Many debts can be discharged through bankruptcy, but not all debts qualify. Certain debts are not dischargeable even though the debts in question are likely the cause of a great deal of financial stress and anguish for the debtor.
Can bankruptcy be used to discharge debt from a lease?
Chapter 7 Versus Chapter 13 Bankruptcy
How the rental debt will be managed depends first on the type of bankruptcy being filed. Chapter 7 bankruptcy is a liquidation case.
The bankruptcy trustee is responsible for gathering and selling all “non-exempt” property (if there is any) and using the sales proceeds to pay back creditors. Certain debts that have an accompanying asset are considered “secured” and generally are not discharged.
Chapter 13 bankruptcy is a reorganization case in which the debtor prepares a Plan for re-payment of debts.
Chapter 7 Bankruptcy And Rental Debt
In a Chapter 7 bankruptcy case, filers may receive a discharge of rental debt obligations for houses, apartments, cars, etc. Under Chapter 7 however renters are not given the option to repay any past-due rent.
Debtor may assume the lease, giving the tenant approximately 30 days following the filing of the bankruptcy petition to repay the past due rent. If the tenant/debtor can do this, then he or she can stay in the apartment or rental.
However, most debtors that come into Chapter 7 bankruptcy have little to no cash flow, and they are going to have a difficult time finding the money to pay the past due lease current.
The debtor also has the ability to reject the lease. If this happens, the tenant/debtor is not obligated to continue paying rent. The past due rent would be discharged at the end of the bankruptcy case, but the tenant is not necessarily protected from being evicted.
The landlord will also have the right to ask the Court for authority to get eviction proceedings started quickly.
Chapter 13 Bankruptcy And Rental Debt
Once a debtor files for Chapter 13 bankruptcy, he or she can either assume the lease and keep it, or reject the lease and move out. When a renter decides to keep the lease, this means that he or she will need to pay all past rent payments.
At the same time, the renter needs to continue making regular on-going monthly rental payments and not fall further behind. Otherwise, if the renter does not keep the rent current, this failure to pay would allow the landlord to ask the court to lift the automatic stay from the bankruptcy to allow for an eviction proceeding.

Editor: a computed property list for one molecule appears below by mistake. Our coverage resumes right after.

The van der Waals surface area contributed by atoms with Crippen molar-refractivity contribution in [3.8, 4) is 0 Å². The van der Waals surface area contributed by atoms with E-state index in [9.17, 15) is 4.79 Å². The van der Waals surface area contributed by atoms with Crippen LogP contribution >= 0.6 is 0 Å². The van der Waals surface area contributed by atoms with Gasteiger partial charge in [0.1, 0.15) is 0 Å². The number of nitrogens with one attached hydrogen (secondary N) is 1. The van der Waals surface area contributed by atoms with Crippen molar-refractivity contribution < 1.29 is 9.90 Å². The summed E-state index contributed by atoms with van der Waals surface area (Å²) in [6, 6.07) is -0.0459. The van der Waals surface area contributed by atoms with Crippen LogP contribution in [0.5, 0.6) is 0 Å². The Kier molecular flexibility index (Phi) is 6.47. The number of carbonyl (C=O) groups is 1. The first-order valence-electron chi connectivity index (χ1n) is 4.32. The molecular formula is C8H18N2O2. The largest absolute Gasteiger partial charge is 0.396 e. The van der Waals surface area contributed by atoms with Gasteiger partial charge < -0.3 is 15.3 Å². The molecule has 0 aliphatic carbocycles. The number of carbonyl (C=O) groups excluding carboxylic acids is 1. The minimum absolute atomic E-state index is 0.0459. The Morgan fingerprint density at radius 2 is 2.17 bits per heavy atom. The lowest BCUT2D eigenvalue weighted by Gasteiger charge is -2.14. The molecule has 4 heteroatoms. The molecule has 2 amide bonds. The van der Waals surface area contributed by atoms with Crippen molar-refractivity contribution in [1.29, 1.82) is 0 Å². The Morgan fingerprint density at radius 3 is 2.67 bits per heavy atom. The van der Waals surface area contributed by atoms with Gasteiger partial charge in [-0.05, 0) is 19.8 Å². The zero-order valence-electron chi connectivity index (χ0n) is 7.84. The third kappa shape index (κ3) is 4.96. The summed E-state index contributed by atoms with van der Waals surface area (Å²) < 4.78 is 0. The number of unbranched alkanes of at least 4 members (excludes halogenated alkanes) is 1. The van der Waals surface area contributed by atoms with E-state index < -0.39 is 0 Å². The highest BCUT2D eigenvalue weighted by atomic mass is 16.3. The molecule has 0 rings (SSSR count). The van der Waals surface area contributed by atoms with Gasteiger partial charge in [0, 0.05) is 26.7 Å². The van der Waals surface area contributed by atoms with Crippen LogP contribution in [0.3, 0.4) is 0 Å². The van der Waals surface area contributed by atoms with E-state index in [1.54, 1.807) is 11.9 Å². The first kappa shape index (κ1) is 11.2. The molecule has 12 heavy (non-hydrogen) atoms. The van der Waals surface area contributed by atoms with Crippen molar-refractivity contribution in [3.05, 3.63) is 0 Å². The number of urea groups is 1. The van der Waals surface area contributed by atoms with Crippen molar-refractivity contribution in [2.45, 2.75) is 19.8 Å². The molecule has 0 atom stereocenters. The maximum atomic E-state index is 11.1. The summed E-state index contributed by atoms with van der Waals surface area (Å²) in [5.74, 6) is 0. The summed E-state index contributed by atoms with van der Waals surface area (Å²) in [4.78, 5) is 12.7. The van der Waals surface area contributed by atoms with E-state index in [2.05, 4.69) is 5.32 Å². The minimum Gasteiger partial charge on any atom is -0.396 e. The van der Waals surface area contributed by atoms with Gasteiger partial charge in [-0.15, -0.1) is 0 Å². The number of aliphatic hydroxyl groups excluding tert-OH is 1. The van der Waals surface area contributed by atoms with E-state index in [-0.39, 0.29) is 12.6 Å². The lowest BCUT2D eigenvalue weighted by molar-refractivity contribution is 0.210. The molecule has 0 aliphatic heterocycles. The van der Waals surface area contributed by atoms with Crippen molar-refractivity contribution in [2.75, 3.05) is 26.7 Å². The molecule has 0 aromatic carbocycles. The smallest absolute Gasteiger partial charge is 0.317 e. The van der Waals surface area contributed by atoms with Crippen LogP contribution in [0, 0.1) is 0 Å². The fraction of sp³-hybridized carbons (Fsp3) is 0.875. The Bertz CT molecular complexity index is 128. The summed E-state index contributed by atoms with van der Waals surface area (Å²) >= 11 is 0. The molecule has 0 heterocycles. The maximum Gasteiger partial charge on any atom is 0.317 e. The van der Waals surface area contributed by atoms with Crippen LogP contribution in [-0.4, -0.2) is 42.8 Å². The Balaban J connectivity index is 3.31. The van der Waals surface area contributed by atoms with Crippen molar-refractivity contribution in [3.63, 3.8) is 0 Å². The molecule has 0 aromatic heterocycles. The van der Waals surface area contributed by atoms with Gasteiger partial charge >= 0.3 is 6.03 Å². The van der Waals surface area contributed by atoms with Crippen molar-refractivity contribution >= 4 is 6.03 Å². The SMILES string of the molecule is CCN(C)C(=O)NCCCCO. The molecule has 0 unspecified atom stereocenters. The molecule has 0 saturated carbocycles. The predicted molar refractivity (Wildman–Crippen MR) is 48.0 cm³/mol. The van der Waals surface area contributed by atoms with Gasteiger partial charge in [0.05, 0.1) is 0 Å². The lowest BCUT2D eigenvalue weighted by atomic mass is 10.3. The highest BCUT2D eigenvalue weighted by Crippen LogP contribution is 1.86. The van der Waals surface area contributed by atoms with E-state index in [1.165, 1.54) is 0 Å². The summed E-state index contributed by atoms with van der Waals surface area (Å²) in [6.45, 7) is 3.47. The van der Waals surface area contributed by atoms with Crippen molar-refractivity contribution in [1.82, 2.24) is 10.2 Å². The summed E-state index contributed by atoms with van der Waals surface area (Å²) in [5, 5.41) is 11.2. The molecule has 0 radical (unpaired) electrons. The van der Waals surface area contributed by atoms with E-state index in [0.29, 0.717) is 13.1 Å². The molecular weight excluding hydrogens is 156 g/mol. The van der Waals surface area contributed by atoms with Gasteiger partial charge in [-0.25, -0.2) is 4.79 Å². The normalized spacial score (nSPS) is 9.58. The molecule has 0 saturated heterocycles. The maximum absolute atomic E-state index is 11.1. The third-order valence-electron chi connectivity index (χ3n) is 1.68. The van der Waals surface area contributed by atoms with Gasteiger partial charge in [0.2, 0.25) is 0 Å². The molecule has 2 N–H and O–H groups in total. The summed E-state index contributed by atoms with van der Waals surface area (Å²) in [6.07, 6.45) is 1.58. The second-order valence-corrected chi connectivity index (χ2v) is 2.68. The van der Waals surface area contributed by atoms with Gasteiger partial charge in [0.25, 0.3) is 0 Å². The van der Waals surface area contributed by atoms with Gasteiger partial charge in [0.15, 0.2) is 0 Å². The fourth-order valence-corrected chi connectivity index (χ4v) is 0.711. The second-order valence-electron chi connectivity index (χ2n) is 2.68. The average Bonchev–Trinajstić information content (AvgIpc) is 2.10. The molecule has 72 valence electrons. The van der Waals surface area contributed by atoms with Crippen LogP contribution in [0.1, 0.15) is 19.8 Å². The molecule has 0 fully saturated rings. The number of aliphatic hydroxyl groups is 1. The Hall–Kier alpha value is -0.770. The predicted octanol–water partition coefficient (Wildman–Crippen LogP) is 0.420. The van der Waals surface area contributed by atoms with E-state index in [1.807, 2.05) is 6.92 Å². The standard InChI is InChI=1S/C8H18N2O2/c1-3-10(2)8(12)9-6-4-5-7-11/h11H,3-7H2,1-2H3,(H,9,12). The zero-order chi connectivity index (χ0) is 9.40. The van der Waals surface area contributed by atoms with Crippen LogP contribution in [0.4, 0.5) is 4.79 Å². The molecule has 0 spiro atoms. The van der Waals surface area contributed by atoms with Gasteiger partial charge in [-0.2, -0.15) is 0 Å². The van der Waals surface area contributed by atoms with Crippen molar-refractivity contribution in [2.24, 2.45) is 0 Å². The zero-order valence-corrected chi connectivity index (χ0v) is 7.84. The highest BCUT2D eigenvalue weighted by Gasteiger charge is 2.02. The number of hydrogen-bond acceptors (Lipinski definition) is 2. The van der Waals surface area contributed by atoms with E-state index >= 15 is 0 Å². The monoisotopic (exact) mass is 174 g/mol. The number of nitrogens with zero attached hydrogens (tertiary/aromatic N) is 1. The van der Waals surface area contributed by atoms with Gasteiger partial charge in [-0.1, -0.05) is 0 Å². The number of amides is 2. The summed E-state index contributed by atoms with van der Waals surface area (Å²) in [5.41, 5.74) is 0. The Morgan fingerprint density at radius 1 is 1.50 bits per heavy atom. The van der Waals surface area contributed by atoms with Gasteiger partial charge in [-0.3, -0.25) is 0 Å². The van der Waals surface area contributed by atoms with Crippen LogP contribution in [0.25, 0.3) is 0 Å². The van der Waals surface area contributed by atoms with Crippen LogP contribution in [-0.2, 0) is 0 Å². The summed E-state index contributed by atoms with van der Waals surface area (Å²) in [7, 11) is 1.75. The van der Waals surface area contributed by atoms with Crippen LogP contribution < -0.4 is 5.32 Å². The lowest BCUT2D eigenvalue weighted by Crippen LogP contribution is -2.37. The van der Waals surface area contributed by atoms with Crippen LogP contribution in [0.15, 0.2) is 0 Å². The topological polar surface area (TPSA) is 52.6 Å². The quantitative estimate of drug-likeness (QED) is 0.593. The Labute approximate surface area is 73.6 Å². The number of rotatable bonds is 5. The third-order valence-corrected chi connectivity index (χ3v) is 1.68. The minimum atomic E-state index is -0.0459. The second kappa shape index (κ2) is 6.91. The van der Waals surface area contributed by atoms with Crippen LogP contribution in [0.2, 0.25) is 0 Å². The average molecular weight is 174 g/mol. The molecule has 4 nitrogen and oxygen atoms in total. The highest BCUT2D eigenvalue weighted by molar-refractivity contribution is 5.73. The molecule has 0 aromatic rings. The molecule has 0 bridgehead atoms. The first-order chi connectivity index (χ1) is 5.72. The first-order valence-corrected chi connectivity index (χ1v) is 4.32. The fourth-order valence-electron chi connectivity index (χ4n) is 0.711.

Eviction Has Already Started
If a writ of eviction has already been issued before the debtor filed for bankruptcy, the timing of the bankruptcy case is key. The bankruptcy trustee and court may view the situation and decide that the lease was already terminated at the time of the filing and force the tenant to move out of the house or apartment.
However, if a final order evicting the tenant has not been issued, the bankruptcy automatic stay may temporarily stop the eviction process, protecting the tenant from losing his or her housing.
Benefits to Stopping Evictions
The benefit to a debtor from rejecting a lease instead of losing it to an eviction is the amount of legal fees and costs associated with an eviction. Further, having a recent eviction on the debtor’s credit report could prevent him or her from being allowed to lease another apartment or home in the future.
Bankruptcy proceedings may limit the debtor’s to purchase a home in the future. But many times, the fact that the debtor was responsible enough to go through a bankruptcy process, specifically a Chapter 13 filing, can help him or her getting a home.
However, having a recent eviction case on the debtor’s record could make this hurdle even harder to jump.
CONTACT AN ARLINGTON BANKRUPTCY ATTORNEY FOR A FREE CONSULTATION TODAY
An experienced Texas bankruptcy lawyer can help you determine the best way to handles leases and can help address any concerns you have about the bankruptcy process.
Please call the Law Office of Marilyn D. Garner at 817.381.9292 for a free consultation to discuss how bankruptcy may help you.The information contained in this article is general in nature and should not be considered to be legal advice, consulting or any other professional advice. In all cases you should consult with professional advisors familiar with your particular factual situation for advice concerning specific matters before making any decisions. There is no assumption of responsibility or liability for errors or omission in the content of this site. The information is without guarantees of completeness, accuracy, usefulness or timeliness and without any warranty whatsoever, express or implied. There is no warranty that the site or information downloaded from this site will be error-free, omission-free or free of viruses.